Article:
Do not judge a girl
by what you can see,
She may be fighting for her Life
from an incurable genetic disease.
She could be a girl suffering
with chronic pain and tiredness,
Who can’t remembering what it’s like
to not feel completely broken and helpless.
She could be a girl who is full of hardware,
like screws, rods, and stents, trying to keep her body together
after a series of unfortunate events.
She could be battling brain damage and trauma
which has majorly changed her life.
She could have relearnt how to walk and talk,
see and even read and write.
She could be living with a brain clot
not knowing when her last breath could be.
Would you believe it if you were told she’s had five lifesaving neurosurgeries?
She could be living a life full of uncertainty
not knowing what tomorrow may bring.
It could be a normal day at work
or another admission to a hospital wing.
Even though she may be different
from what she’s remembered to be,
One thing’s for sure, she hasn’t lost sight
of her goals and dreams.
People say “but you don’t look sick”,
those words are very hurtful.
If only they could walk in her shoes
to see she is in fact disabled and now how fragile.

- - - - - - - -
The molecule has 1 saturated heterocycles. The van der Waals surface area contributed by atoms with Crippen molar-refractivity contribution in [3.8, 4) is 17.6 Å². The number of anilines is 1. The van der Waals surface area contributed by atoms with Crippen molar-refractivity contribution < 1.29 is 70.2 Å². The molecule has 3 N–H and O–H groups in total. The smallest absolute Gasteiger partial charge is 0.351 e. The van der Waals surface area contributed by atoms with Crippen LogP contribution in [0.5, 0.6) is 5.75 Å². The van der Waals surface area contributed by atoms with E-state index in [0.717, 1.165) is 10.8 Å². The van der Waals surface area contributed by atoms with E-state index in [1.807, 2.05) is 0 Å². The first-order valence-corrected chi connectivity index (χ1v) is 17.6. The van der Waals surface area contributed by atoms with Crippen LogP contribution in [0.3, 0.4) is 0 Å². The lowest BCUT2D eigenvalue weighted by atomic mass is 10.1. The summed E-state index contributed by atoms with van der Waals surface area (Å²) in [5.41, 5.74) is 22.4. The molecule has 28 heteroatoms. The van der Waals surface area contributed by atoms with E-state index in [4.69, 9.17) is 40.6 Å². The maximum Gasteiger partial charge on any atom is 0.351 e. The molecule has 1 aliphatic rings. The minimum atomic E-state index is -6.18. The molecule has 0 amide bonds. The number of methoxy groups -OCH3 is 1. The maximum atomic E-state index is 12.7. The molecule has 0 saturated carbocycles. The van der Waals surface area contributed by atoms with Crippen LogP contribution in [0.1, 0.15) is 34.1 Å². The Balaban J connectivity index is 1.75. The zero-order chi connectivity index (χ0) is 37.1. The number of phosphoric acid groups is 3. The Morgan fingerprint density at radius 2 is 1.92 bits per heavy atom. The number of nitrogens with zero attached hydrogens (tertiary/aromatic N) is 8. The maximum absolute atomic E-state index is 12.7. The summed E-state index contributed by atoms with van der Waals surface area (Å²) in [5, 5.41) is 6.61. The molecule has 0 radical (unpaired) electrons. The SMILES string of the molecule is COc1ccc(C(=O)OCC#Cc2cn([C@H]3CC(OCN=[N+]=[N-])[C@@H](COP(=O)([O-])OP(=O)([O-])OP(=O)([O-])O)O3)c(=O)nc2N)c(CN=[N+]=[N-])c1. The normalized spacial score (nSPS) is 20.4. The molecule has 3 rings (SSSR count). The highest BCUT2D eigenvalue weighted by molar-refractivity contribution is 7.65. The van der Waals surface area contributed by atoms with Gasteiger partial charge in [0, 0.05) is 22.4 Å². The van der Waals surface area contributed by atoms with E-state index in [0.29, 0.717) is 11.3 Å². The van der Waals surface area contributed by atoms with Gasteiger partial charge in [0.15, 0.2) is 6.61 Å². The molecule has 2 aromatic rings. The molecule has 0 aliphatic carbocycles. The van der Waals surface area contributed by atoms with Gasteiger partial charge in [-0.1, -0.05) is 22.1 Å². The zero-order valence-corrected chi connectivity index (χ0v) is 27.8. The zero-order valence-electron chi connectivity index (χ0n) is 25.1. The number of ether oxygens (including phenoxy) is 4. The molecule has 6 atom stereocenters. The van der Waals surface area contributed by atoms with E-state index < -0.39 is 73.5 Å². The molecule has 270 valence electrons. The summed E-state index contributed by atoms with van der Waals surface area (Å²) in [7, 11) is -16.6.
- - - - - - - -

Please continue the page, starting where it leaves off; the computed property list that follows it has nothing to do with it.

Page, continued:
Yes she may be smiling,
but sometimes it’s just a mask
To cover how she’s really feeling,
hoping they don’t ask.
Because at times it’s difficult
for her to face the Truth
Of her struggles, pain, and limitations,
and the so many things she can no longer do.
So she fights for her health each day
Tries to bring hope and help inspire
Others who may be fighting battles too
who have lost their way, purpose and desire.
But if you take a moment to really look
at that girl who “doesn’t look sick”
You will see her inner strength beyond her smile,
That Girl You See Is Me.
ABOUT THE AUTHOR:
Laura Sylvester is a 24-year-old petroleum geoscientist and patient advocate for chronic illnesses, especially the Ehlers Danlos Syndromes (EDS). She is from Surrey where she studied for her Masters at Imperial College London. Laura is currently recovering from having 5 lifesaving neurosurgeries this past year resulting in being wheelchair dependent, and having to re-learn how to read, write, and walk again. She is one of the first EDS patients from the UK who has undergone pioneering brain shunt, brain stent, and multiple spinal surgeries in the USA. Laura was diagnosed with EDS along with many co-morbidities in 2014 and since then has dedicated herself to being a ‘voice’ for the EDS community via her role as Education Advisor for The Ehlers Danlos Society and sharing her medical journey on her blog: www.mindbodyeds.me